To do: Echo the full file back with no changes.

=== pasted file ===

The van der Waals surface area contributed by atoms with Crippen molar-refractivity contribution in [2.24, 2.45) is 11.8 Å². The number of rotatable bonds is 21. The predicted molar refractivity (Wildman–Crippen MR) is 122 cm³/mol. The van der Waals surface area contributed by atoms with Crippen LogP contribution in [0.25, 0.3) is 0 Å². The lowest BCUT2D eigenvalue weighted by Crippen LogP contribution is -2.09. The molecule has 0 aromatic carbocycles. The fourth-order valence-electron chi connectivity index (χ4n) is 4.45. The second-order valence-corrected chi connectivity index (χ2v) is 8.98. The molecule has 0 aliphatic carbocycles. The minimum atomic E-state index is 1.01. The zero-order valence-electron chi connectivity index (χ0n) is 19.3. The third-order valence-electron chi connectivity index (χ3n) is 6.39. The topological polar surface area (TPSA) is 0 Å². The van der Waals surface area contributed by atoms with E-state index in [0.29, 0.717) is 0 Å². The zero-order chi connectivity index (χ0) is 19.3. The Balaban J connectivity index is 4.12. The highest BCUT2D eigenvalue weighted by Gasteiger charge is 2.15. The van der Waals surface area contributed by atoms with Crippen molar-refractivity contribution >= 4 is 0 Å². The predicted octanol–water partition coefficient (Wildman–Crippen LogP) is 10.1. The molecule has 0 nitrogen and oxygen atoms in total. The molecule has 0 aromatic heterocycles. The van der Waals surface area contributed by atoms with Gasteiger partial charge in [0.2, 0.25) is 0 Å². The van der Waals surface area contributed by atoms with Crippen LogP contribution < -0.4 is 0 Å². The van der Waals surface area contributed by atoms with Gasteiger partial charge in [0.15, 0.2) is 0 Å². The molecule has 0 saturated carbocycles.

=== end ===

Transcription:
The van der Waals surface area contributed by atoms with Crippen molar-refractivity contribution in [2.24, 2.45) is 11.8 Å². The number of rotatable bonds is 21. The predicted molar refractivity (Wildman–Crippen MR) is 122 cm³/mol. The van der Waals surface area contributed by atoms with Crippen LogP contribution in [0.25, 0.3) is 0 Å². The lowest BCUT2D eigenvalue weighted by Crippen LogP contribution is -2.09. The molecule has 0 aromatic carbocycles. The fourth-order valence-electron chi connectivity index (χ4n) is 4.45. The second-order valence-corrected chi connectivity index (χ2v) is 8.98. The molecule has 0 aliphatic carbocycles. The minimum atomic E-state index is 1.01. The zero-order valence-electron chi connectivity index (χ0n) is 19.3. The third-order valence-electron chi connectivity index (χ3n) is 6.39. The topological polar surface area (TPSA) is 0 Å². The van der Waals surface area contributed by atoms with E-state index in [0.29, 0.717) is 0 Å². The zero-order chi connectivity index (χ0) is 19.3. The Balaban J connectivity index is 4.12. The highest BCUT2D eigenvalue weighted by Gasteiger charge is 2.15. The van der Waals surface area contributed by atoms with Crippen molar-refractivity contribution >= 4 is 0 Å². The predicted octanol–water partition coefficient (Wildman–Crippen LogP) is 10.1. The molecule has 0 nitrogen and oxygen atoms in total. The molecule has 0 aromatic heterocycles. The van der Waals surface area contributed by atoms with Gasteiger partial charge in [0.2, 0.25) is 0 Å². The van der Waals surface area contributed by atoms with Crippen LogP contribution < -0.4 is 0 Å². The van der Waals surface area contributed by atoms with Gasteiger partial charge in [0.15, 0.2) is 0 Å². The molecule has 0 saturated carbocycles.